Psychotherapeutic interventions can be provided to victims of sexual abuse and assault who are experiencing rape trauma or PTSD. Symptoms of PTSD can be categorized into three groups: (1) re-experiencing intrusive thoughts, emotions, or physiological distress upon exposure to cues of the event; (2) avoidance of thoughts or stimuli that are reminiscent of the event; and (3) biological, emotional, or cognitive arousal (Regehr et al. 2013). Sexual assault victims also report high rates of depression, difficulty concentrating, uncontrollable grief, low self-esteem, self-destructive behavior, suicidal thoughts, addictive behavior, impaired social and occupational functioning, sexual avoidance, and psychological disorders such as panic attacks (Chard 1995).
Therapy models that focus on helping victims recover from trauma can be categorized into three frameworks:
- The cognitive-behavioral model assumes that a person is both the producer and product of her environment; therefore, treatment is aimed at changing a person’s behaviors within her environment. The model incorporates cognitive, behavioral, and social learning theory components. Examples of specific cognitive-behavioral approaches include exposure therapy or prolonged exposure, stress inoculation training, eye movement desensitization reprocessing, cognitive processing therapy, and assertiveness training.
- Psychodynamic psychotherapy focuses on several aspects, such as expression of emotions, exploration of avoidance of distressing emotions, examining past experiences, identification of defense mechanisms, and working through interpersonal relationships. An important part of psychodynamic psychotherapy is bringing the person’s conflict and psychic tensions from the unconscious into the conscious to encourage healthier functioning.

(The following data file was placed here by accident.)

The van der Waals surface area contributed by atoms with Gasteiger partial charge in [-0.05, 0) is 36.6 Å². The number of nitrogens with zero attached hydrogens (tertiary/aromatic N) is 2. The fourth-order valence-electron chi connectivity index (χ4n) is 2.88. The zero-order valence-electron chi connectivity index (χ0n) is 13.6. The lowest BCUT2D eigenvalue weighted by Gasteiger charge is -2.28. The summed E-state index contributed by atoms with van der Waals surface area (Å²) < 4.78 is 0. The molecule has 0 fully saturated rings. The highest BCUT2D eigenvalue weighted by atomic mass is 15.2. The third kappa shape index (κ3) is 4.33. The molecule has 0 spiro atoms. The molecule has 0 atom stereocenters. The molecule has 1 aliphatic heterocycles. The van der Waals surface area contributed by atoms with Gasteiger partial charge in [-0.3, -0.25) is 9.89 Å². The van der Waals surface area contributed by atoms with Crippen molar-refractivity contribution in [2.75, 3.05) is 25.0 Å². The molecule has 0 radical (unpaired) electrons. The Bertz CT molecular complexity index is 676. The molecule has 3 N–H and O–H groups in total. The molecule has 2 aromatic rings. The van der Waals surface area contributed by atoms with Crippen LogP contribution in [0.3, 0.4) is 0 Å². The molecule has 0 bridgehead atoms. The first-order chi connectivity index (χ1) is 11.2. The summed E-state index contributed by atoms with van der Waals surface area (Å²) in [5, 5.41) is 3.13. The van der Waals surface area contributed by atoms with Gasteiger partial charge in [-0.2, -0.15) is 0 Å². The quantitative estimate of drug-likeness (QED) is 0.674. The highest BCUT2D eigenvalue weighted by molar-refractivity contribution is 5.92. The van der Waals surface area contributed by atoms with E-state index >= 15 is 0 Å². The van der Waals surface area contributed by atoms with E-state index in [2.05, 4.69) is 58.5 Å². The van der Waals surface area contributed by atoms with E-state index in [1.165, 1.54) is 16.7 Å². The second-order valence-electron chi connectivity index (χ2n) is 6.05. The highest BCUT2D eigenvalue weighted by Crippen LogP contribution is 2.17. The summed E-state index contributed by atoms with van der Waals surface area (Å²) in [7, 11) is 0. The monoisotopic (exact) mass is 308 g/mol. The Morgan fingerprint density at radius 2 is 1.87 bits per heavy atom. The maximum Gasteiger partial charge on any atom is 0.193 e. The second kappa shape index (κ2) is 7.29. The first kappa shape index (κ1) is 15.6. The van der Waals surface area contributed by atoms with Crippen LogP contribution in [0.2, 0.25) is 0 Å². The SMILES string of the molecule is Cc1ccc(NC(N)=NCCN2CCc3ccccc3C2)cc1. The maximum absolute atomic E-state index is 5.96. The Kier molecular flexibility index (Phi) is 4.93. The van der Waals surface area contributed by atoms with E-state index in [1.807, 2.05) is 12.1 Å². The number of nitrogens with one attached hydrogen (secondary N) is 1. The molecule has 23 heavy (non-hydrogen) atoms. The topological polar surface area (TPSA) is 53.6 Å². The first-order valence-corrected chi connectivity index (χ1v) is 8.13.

- Supportive psychotherapy or supportive counseling may be provided in individual or group settings, and allows an individual to share her traumatic experience and the symptoms that resulted from the event. Supportive approaches aim to normalize experience, instill hope, increase interpersonal learning, and decrease an individual’s sense of isolation.
Taylor and Harvey (2009) found that psychotherapeutic approaches had a significant, large effect with regards to the treatment of trauma and PTSD of sexual assault victims. The review by Regehr and colleagues (2013) estimated the effect of psychotherapeutic treatment using a different methodology, although the results were similar. These results suggest that psychotherapeutic interventions can be associated with decreased symptoms of trauma and PTSD in victims of sexual assault and rape.
Taylor, Joanne E., and Shane T. Harvey. 2009. “Effects of Psychotherapies With People Who Have Been Sexually Assaulted: A Meta-Analysis.” Aggression and Violent Behavior 14:273–85.
Regehr, Cheryl, Ramon Alaggia, Jane Dennis, Annabel Pitts, and Michael Saini. 2013. “Interventions to Reduce Distress in Adult Victims of Sexual Violence and Rape: A Systematic Review.” Campbell Systematic Reviews 3.
School-Based Interventions to Reduce Dating and Sexual Violence
There are a number of violent behaviors that can constitute teen dating violence, including verbal or emotional abuse, physical abuse, sexual assault, and threats of rape and murder (Fellmeth et al. 2014). School-Based Interventions to Reduce Dating and Sexual Violence include a range of universal-level programs aimed at increasing students’ knowledge about teen dating violence; changing attitudes or beliefs supportive of teen dating violence; improving conflict-management skills; and encouraging peer support and bystander involvement. The goal of the programs is to prevent or reduce incidences of teen dating violence perpetration and victimization and incidences of sexual violence in intimate adolescent relationships, in students in grades 4-12.